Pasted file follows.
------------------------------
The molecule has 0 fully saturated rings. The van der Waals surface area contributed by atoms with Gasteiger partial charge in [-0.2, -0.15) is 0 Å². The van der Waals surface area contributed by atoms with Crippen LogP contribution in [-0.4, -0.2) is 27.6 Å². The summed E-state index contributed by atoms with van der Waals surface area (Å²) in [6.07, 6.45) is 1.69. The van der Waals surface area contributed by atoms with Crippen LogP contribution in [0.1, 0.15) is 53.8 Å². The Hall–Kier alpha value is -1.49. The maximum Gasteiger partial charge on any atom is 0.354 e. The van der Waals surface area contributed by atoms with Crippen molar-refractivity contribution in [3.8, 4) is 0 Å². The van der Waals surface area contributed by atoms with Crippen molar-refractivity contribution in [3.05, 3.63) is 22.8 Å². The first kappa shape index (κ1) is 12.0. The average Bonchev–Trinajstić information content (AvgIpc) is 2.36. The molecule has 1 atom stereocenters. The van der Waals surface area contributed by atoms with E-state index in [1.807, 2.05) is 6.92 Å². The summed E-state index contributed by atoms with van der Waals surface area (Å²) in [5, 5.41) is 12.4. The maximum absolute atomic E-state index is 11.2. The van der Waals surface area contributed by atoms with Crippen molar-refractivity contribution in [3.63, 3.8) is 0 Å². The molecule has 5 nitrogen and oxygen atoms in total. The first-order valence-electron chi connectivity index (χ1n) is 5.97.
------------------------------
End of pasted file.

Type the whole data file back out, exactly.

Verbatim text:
The molecule has 0 fully saturated rings. The van der Waals surface area contributed by atoms with Gasteiger partial charge in [-0.2, -0.15) is 0 Å². The van der Waals surface area contributed by atoms with Crippen LogP contribution in [-0.4, -0.2) is 27.6 Å². The summed E-state index contributed by atoms with van der Waals surface area (Å²) in [6.07, 6.45) is 1.69. The van der Waals surface area contributed by atoms with Crippen LogP contribution in [0.1, 0.15) is 53.8 Å². The Hall–Kier alpha value is -1.49. The maximum Gasteiger partial charge on any atom is 0.354 e. The van der Waals surface area contributed by atoms with Crippen molar-refractivity contribution in [3.8, 4) is 0 Å². The van der Waals surface area contributed by atoms with Crippen molar-refractivity contribution in [3.05, 3.63) is 22.8 Å². The first kappa shape index (κ1) is 12.0. The average Bonchev–Trinajstić information content (AvgIpc) is 2.36. The molecule has 1 atom stereocenters. The van der Waals surface area contributed by atoms with E-state index in [1.807, 2.05) is 6.92 Å². The summed E-state index contributed by atoms with van der Waals surface area (Å²) in [5, 5.41) is 12.4. The maximum absolute atomic E-state index is 11.2. The van der Waals surface area contributed by atoms with Crippen molar-refractivity contribution in [3.63, 3.8) is 0 Å². The molecule has 5 nitrogen and oxygen atoms in total. The first-order valence-electron chi connectivity index (χ1n) is 5.97.